If enacted, the Safer Supervision Act would be the first legislation in history reducing the size and severity of federal supervised release.  The Act should appeal equally to conservatives wary of government waste and progressives concerned about overcriminalization.  The reforms it proposes are incremental but important and worthy of serious consideration by members of Congress.  We commend this bipartisan political effort to make federal community supervision more effective and more just.

December 2, 2022 in Criminal Sentences Alternatives, Drug Offense Sentencing, Purposes of Punishment and Sentencing, Reentry and community supervision, Who Sentences | Permalink | Comments (2)

Tuesday, November 29, 2022

"Criminal Justice Through Management: From Police, Prosecutors, Courts, and Prisons to a Modern Administrative Agency"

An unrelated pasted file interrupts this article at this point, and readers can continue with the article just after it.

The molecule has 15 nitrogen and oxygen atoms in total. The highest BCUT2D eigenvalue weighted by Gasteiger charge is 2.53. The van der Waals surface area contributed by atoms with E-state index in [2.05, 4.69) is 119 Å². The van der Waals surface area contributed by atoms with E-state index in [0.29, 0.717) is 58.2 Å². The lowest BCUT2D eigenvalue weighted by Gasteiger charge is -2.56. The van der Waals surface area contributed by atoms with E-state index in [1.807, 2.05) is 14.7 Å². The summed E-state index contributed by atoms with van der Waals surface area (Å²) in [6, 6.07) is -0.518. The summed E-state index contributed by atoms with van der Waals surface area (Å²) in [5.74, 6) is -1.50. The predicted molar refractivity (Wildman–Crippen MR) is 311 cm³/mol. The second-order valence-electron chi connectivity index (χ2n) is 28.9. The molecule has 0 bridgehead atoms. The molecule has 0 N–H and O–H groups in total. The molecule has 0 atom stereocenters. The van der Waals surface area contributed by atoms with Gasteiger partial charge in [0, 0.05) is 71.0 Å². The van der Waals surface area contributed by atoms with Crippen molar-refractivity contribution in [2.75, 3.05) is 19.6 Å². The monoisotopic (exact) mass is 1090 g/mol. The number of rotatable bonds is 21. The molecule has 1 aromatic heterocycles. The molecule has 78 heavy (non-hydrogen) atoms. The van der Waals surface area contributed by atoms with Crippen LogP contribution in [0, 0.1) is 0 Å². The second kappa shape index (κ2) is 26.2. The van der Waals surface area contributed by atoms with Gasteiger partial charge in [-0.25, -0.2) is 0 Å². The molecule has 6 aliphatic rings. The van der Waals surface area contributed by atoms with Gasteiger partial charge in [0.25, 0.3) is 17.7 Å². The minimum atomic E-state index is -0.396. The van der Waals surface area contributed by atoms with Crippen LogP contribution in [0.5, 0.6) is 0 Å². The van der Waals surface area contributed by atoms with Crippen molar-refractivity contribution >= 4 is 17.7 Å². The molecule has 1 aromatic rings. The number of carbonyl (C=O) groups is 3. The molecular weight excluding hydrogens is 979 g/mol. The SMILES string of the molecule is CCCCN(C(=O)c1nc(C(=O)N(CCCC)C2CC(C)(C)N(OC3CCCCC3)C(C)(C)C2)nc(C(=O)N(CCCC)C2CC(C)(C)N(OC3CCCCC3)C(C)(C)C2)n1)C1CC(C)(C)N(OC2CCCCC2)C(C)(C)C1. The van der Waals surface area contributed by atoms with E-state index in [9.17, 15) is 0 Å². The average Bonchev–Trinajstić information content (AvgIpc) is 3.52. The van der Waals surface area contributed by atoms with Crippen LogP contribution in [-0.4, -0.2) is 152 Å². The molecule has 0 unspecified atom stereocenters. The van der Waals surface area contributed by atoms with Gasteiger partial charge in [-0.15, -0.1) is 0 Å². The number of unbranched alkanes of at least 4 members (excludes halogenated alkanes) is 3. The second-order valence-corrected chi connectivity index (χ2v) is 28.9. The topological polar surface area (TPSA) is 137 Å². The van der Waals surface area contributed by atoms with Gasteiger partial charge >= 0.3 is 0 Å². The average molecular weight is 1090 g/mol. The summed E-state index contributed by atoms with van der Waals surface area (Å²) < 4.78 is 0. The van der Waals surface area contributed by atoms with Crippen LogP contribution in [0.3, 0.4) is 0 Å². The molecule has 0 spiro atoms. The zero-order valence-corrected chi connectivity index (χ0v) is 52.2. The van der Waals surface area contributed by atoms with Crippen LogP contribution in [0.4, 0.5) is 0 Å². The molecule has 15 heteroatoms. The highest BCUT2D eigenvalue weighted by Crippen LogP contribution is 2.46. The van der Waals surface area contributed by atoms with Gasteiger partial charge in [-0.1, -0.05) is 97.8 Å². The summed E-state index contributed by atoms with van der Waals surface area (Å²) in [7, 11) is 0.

The title of this post is the title of this new article authored by Edward Rubin and Malcolm Feeley and available via SSRN. Here is its abstract:

Our so-called criminal justice system is in fact a disorganized mélange of poorly supervised police departments, over-aggressive prosecutors, under-funded public defenders, chaotic criminal courts and overcrowded, under-controlled prisons and jails.  Many valid criticisms have been levelled against its particular components and the racist, classist and vindictive attitudes that motivate it.  This article identifies a more basic cause of the system’s failure and recommends a more comprehensive solution.  The various institutions that we use to deal with the problem of criminal activity are atavisms, holdovers from the pre-modern era when crime control was the defining feature of government (together with foreign affairs) rather than one element of a wide-ranging system of public administration. As a result, these institutions are frozen into outdated, balkanized and reactive formats that fail to achieve the system’s basic goal of crime prevention.